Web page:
2013: twelve great issues of The Strad; twelve great cover stars. Here are some of the pieces of wisdom and inspiration they shared with us:

1 ‘It's a very artificial situation to be on stage. I grew up with music at weddings and dance houses – a much more living tradition. Maybe I have audience phobia, but my job is to concentrate on the music, on my hands, on the strings and on the other musicians – that's my contract with the audience, that's what they've paid for. I don't think I am so important. ’

Félix Lajkó, January fresh-thinking themed issue

2 ‘If I’d listened to all the negative, controlling noise that I heard in my teenage years I would not be where I am now. A young, talented, driven kid has to be given freedom and trust. Of course with a lot of guidance, but many people have absolute ideas about what should happen, and one needs to treat children and teenagers as individuals and let them take their own trajectories.’

Alisa Weilerstein, February issue

3 Whether you’re working with a rock musician, a contemporary composer or the music of Mozart, they’re all expressing similar emotions. They’re using slightly different vocabulary; they’re saying the same thing in different ways. Once you come to terms with that, you don’t feel the barriers between different genres of music.’

Jonathan Moerschel from the Calder Quartet, March issue

4 ‘I find that for most great pieces, there is basically a frame in which they can exist: there is no free way. This is indicated by so many things. You need to be the inspector to solve the mystery – to see what the real picture is. And just saying that is controversial, because people speak of artistic freedom and all that kind of stuff. But from what I see in dynamic markings, metronome markings, phrasings, the time the piece was written and how people played then, it’s quite limited.’

Christian Tetzlaff, April German-themed issue


5 ‘A career should never develop faster than one’s inner growth. Aspects like sound and tonal volume need their time. People often want too much too soon, but at 18 you can’t have the sound of a 35-year-old. This isn’t just a question of the hands and musculature: your imagination must develop as well. All too often a young competition winner is taken up by an agency as the “new star”, the publicity machine starts rolling and the musician must run like a hamster in a wheel. Who can mature as an artist under such conditions? My advice to all young musicians is to listen to their instincts and allow themselves to grow. Only then is it possible for something out of the ordinary to happen.’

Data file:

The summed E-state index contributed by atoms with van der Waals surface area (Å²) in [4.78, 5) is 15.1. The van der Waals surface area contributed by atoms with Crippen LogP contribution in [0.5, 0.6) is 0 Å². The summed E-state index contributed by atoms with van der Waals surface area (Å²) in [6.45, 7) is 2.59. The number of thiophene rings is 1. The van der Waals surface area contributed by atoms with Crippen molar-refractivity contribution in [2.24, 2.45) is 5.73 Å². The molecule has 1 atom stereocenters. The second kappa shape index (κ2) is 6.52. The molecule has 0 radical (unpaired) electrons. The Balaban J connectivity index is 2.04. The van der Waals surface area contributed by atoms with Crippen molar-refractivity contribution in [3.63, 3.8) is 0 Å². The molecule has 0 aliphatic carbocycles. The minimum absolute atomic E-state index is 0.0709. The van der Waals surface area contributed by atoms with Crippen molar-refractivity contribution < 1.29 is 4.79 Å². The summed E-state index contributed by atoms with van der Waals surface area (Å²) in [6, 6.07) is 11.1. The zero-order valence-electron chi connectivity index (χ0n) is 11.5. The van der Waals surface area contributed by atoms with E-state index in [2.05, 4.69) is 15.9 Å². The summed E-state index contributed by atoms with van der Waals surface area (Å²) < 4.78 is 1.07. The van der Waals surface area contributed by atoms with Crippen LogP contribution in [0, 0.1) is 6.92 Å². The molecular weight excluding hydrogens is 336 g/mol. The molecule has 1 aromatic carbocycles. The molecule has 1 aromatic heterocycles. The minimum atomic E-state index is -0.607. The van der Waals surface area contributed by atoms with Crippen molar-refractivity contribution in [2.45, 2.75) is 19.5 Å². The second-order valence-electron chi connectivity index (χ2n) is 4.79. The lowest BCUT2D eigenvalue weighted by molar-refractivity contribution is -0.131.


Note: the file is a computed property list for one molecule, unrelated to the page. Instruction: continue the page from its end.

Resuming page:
Tabea Zimmermann, May viola-themed issue


6 ‘I happen to like people and I put myself in the student’s shoes. I start by asking what they want from me today, which is a good way to begin because it might be something completely different from last time. I like to solve problems, so I look at it as you would if you were talking through an issue with a friend – and often it’s the student who comes up with an ingenious solution.’

Raphael Wallfisch, June issue


7 ‘The only way to get inside the music is by working, working, working. It’s like learning a new language: the best way is to go and live in the appropriate country. Only after years of playing the music of Marais every day did I begin to understand how to approach certain technical passages, or exactly how to realise a written instruction.’

Jordi Savall, July Baroque-themed issue


8 ‘I’d just like to see classical musicians up there with the top celebrities. It’s frustrating to see the public lured by the latest pop sensation, who more often than not is completely untalented.’

David Aaron Carpenter, August issue


9 ‘I was never very picky about accepting only talented or extra-talented people. That was never my priority. It was always to discover if I saw a possibility for improvement. Those are the cases that make you feel that what you are doing is rewarding, when you see the progress the student is making because of the advice you’re giving.’

Bruno Giuranna, September teaching-themed issue


10 ‘Giving classes in many schools around the world, I have found time and again that, even if students take theory and harmony classes, they don’t think to relate what they have learnt there to the work they’re interpreting; nor are they taught to do so.’

Guest-editor Steven Isserlis, October issue, focused on great players of the past


11 ‘When I get to work with someone like Chick Corea or Branford Marsalis, I realise they’re more all-round musicians than most of the classical musicians I work with. Which is ironic, because classical people seem to look down a bit on other styles’

Joshua Bell, November US-themed issue


12 ‘As a musician, one can’t exist alone. Someone with the gift of talent must give something back to the community. T